I named the mama Bonnie and she did a wonderful job with her babies. The first 3 weeks or so with newborns is pretty easy. Mama does all the feeding and clean up and I just scoop up after her, change the bedding every day or two and keep her bowls full. I also try and pick up each puppy for a moment or two to make sure they are gaining weight and get them used to being handled.
Around 3 weeks of age puppies get fun. They also start to be a lot of work. Their eyes are open, they are walking around, the little tails start to wag and they learn to bark and growl and play. They start eating soaked kibble and mama stops cleaning up. For the next 5 weeks it seems like all I do is refill massive bowls of food and scoop up a few hundred piles of puppy poop a day. They start wanting to interact with people and I bring them inside as often as possible. I encourage gentle visitors of all ages to come and cuddle and socialize the babies and give them a great start. Puppies are so much work but they are also good for the soul. They kiss and cuddle and nibble fingers while mama gets a tummy rub. Just spending time with them is a great stress reliever.
As the New Year gets underway, I prepare to send Bonnie and the babies to adoptive homes soon. My hope for 2015 is that each of them gets a wonderful home where they will be cherished as adored companions.
Do you have any hopes or plans for you your dogs or others in the coming year?
More evidence that dogs attend to human emotions
Science is subject to trendiness, just like fashion, language and entertainment are. So, just as we are all facing an abundance of mid-calf boots, abbreviations and post-apocalyptic films, there is no shortage of studies on the influence of human emotions on our dogs. One of the latest studies, Fetching what the owner prefers? Dogs recognize disgust and happiness in human behaviour, in the journal Animal Cognition, is just one of many recent works to explore this topic.
The purpose of this study was to address two questions: 1) Can dogs discriminate between human expressions that indicate happiness, disgust, and neutrality? 2) Do dogs prefer objects eliciting the more positive human emotion in the owner?
In this experiment, dogs had to choose between two bottles, each of which was associated with a human emotional expression of happiness, one of disgust or a neutral expression. The bottle associated with a more positive expression had food inside it while the other one contained a stone. (Though this is potentially a problem in the experimental design—the objects are not identical, meaning that the contents of the bottle as well as the guardian’s expression could be influencing the dog’s decision—the researchers conducted some control trials in an attempt to eliminate this potential glitch.)
The researchers measured dogs’ choices in two ways. They recorded which bottle the dog approached first and which they retrieved. They argued that positive emotions in humans may be linked with a corresponding emotion in the dog because what people feel positively towards—going for a walk, starting to play or dinnertime—may also trigger positive feelings in the dog. On the other hand, negative emotions in people may not correspond to the dog’s response to something. That is, when humans express disgust, it may be related to objects that dogs find appealing such as trash or poop. That’s why, in this study, the experimenters looked at a task (fetching) rather than just an approach to an object. They wanted to see how dogs responded to human requests rather than simply making a choice based on their own preference. The goal was to get a better measure of dogs’ responses to human emotions.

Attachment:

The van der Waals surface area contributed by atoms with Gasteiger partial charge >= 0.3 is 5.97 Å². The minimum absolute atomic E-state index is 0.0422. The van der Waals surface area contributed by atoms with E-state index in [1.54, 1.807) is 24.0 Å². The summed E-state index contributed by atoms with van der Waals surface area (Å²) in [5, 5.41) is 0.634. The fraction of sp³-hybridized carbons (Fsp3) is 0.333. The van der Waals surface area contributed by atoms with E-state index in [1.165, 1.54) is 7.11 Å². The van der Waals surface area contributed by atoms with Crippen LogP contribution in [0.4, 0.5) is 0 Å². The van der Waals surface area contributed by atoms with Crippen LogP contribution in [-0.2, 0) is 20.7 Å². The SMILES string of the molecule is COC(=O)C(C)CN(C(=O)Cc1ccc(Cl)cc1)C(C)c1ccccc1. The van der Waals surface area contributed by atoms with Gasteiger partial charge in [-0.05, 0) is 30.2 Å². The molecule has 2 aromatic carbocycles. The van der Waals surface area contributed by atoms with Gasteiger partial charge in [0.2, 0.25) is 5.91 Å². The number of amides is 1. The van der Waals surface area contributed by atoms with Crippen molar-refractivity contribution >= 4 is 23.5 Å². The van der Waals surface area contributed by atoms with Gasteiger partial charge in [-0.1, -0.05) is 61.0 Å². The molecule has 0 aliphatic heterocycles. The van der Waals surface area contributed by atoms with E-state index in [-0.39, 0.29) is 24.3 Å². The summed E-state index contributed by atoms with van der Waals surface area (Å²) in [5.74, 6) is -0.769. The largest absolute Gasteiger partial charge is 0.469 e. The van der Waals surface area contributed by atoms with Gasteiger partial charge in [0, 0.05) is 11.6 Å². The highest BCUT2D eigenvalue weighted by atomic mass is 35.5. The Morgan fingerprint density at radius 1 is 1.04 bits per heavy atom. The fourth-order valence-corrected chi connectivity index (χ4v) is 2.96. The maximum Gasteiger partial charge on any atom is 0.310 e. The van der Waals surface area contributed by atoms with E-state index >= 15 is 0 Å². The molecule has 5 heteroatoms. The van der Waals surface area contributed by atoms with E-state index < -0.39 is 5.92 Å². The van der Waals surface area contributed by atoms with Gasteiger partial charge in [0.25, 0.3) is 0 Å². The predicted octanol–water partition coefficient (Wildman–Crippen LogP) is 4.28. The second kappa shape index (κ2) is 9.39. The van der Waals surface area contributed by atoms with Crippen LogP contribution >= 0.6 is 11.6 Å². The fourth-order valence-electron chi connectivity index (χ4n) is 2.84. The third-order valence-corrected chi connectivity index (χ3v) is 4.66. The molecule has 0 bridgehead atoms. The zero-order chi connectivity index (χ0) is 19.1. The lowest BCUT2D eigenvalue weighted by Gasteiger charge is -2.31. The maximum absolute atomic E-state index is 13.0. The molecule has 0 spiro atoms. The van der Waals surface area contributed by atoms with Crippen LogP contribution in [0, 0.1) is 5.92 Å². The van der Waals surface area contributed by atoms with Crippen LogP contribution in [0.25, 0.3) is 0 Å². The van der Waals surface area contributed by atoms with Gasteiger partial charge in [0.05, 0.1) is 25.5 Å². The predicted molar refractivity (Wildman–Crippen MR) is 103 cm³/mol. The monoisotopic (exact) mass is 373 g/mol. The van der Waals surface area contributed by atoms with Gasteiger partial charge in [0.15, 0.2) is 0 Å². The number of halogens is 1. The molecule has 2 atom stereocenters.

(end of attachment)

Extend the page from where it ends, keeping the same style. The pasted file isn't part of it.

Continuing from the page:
The overall findings of this study are that yes, just like in so many other studies recently, dogs are attuned to the emotions of their guardians. They preferentially retrieve the object associated with a more positive human emotion. So, when their guardian expressed happiness over one bottle and disgust or neutrality over the other bottle, they were significantly more likely to retrieve the bottle associated with happiness. Similarly, if their guardian expressed disgust over one bottle but was emotionally neutral about the other, the dog was more likely to retrieve the neutral bottle.
What I find most interesting in this study is that dogs preferentially retrieved the object associated with a more positive emotion even though they didn’t necessarily show a preference when measured as first approach. In other words, they acted according to human preference when told to do something—“Fetch!”— even though it was sometimes in contrast to their preference about which object to approach. We all know that dogs find many things appealing that revolt us. I’m personally thinking of how often I had to bathe my dog after he rolled in fox poop when I lived on a farm. I found it disgusting but it was clearly very appealing to him even with the threat of a bath hanging in the balance.
If the researchers had only looked at approach, they might have concluded that dogs could not discriminate between the various human expressions of emotion. Their more complex design provides evidence that dogs can do so, but that they don’t always behave accordingly.